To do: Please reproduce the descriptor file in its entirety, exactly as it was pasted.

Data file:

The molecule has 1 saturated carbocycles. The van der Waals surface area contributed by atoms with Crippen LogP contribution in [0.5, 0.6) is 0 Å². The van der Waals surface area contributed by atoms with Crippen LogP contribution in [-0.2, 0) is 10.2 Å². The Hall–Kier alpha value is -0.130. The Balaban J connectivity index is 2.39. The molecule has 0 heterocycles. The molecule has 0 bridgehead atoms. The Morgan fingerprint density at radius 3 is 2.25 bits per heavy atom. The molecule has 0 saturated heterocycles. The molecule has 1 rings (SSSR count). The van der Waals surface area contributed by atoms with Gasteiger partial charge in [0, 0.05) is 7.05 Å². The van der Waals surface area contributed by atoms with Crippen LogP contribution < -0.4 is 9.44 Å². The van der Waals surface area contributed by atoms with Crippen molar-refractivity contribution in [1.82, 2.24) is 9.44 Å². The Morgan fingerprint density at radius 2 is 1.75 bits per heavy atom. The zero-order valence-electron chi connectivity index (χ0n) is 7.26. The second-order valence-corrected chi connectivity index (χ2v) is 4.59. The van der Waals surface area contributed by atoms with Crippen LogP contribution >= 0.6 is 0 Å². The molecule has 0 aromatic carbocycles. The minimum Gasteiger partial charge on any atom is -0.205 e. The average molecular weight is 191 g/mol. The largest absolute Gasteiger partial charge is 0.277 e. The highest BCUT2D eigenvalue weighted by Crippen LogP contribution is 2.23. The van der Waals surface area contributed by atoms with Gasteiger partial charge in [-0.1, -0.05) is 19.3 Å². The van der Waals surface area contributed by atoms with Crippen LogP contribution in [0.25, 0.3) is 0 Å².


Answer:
The molecule has 1 saturated carbocycles. The van der Waals surface area contributed by atoms with Crippen LogP contribution in [0.5, 0.6) is 0 Å². The van der Waals surface area contributed by atoms with Crippen LogP contribution in [-0.2, 0) is 10.2 Å². The Hall–Kier alpha value is -0.130. The Balaban J connectivity index is 2.39. The molecule has 0 heterocycles. The molecule has 0 bridgehead atoms. The Morgan fingerprint density at radius 3 is 2.25 bits per heavy atom. The molecule has 0 saturated heterocycles. The molecule has 1 rings (SSSR count). The van der Waals surface area contributed by atoms with Gasteiger partial charge in [0, 0.05) is 7.05 Å². The van der Waals surface area contributed by atoms with Crippen LogP contribution < -0.4 is 9.44 Å². The van der Waals surface area contributed by atoms with Crippen molar-refractivity contribution in [1.82, 2.24) is 9.44 Å². The Morgan fingerprint density at radius 2 is 1.75 bits per heavy atom. The zero-order valence-electron chi connectivity index (χ0n) is 7.26. The second-order valence-corrected chi connectivity index (χ2v) is 4.59. The van der Waals surface area contributed by atoms with Crippen LogP contribution >= 0.6 is 0 Å². The molecule has 0 aromatic carbocycles. The minimum Gasteiger partial charge on any atom is -0.205 e. The average molecular weight is 191 g/mol. The largest absolute Gasteiger partial charge is 0.277 e. The highest BCUT2D eigenvalue weighted by Crippen LogP contribution is 2.23. The van der Waals surface area contributed by atoms with Gasteiger partial charge in [-0.1, -0.05) is 19.3 Å². The van der Waals surface area contributed by atoms with Crippen LogP contribution in [0.25, 0.3) is 0 Å².